Judy Curry has presented yet another outstanding weblog post. This one is titled
I posted the comment below on her weblog.
Judy – This is another outstanding, much needed post!
I would like to add to this discussion by introducing your readers to Section E of the IGBP BAHC book
Pielke, R.A. Sr. and L. Bravo de Guenni, Eds., 2004: How to evaluate vulnerability in changing environmental conditions. Part E In: Vegetation, Water, Humans and the Climate: A New Perspective on an Interactive System. Global Change – The IGBP Series, P. Kabat et al. Eds., Springer, 483-544. https://pielkeclimatesci.files.wordpress.com/2010/01/cb-33.pdf
including the Conclusion chapter [https://pielkeclimatesci.files.wordpress.com/2010/01/cb-42.pdf].
In this material, we recommend the adoption of a bottom-up perspective as the most effective (and inclusive) approach to assess the vulnerability of key resources to climate and other environmental and social issues.
Indeed, we do not know what is “dangerous” until such an assessment is performed. Even with respect to a top down view, alterations in large scale weather patterns, as one example, are only “dangerous” if they negatively influence these resources.
More recently, I posted with the title
A Way Forward In Climate Science Based On A Bottom-Up Resourse-Based Perspective [https://pielkeclimatesci.wordpress.com/2010/08/03/a-way-forward-in-climate-science-based-on-a-bottom-up-resourse-based-perspective/]
in which I wrote
““There are 5 broad areas that we can use to define the need for vulnerability assessments : water, food, energy, [human] health and ecosystem function. Each area has societally critical resources. The vulnerability concept requires the determination of the major threats to these resources from climate, but also from other social and environmental issues. After these threats are identified for each resource, then the relative risk from natural- and human-caused climate change (estimated from the GCM projections, but also the historical, paleo-record and worst case sequences of events) can be compared with other risks in order to adopt the optimal mitigation/adaptation strategy.”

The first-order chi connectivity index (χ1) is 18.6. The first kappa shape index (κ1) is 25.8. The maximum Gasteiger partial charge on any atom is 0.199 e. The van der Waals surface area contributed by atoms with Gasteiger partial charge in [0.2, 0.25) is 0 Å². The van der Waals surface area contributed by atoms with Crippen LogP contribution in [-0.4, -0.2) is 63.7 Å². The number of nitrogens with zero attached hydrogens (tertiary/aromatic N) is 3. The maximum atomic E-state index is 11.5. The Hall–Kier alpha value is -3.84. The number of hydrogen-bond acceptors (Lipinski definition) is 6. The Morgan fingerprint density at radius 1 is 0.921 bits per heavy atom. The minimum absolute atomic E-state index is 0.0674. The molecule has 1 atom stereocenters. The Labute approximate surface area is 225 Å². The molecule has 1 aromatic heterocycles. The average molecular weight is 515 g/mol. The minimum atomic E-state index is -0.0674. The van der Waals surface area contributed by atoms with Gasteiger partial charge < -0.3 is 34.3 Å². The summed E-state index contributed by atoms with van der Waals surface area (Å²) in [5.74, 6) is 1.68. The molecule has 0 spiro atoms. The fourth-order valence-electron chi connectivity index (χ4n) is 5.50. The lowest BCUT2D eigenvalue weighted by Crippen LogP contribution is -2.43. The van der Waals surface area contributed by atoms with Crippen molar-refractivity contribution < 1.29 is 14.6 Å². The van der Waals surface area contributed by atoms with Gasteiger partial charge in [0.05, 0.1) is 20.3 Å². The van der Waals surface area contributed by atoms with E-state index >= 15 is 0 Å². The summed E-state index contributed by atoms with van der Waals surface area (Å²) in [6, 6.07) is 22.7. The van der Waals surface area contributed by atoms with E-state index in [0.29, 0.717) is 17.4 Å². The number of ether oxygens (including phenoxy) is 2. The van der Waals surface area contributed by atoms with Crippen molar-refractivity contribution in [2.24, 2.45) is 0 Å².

To establish what is “dangerous”, the following are the questions that need to be answered
1. Why is this resource important? How is it used? To what stakeholders is it valuable?
2. What are the key environmental and social variables that influence this resource?
3. What is the sensitivity of this resource to changes in each of these key variables? (this includes, but is not limited to, the sensitivity of the resource to climate variations and change on short (e.g. days); medium (e.g. seasons) and long (e.g. multi-decadal) time scales.
4. What changes (thresholds) in these key variables would have to occur to result in a negative (or positive) response to this resource?
5. What are the best estimates of the probabilities for these changes to occur? What tools are available to quantify the effect of these changes. Can these estimates be skillfully predicted?
6. What actions (adaptation/mitigation) can be undertaken in order to minimize or eliminate the negative consequences of these changes (or to optimize a positive response)?
7. What are specific recommendations for policymakers and other stakeholders?
I have been appointed as an Editor-in-Chief of a 5 volume set of books that focus on these questions for water, food, energy, human health and ecosystem function which should appear late 2011 or early 2012. We will then have a bottom-up focus on the issue of what are the “dangerous” risks to the key social and environmental resources.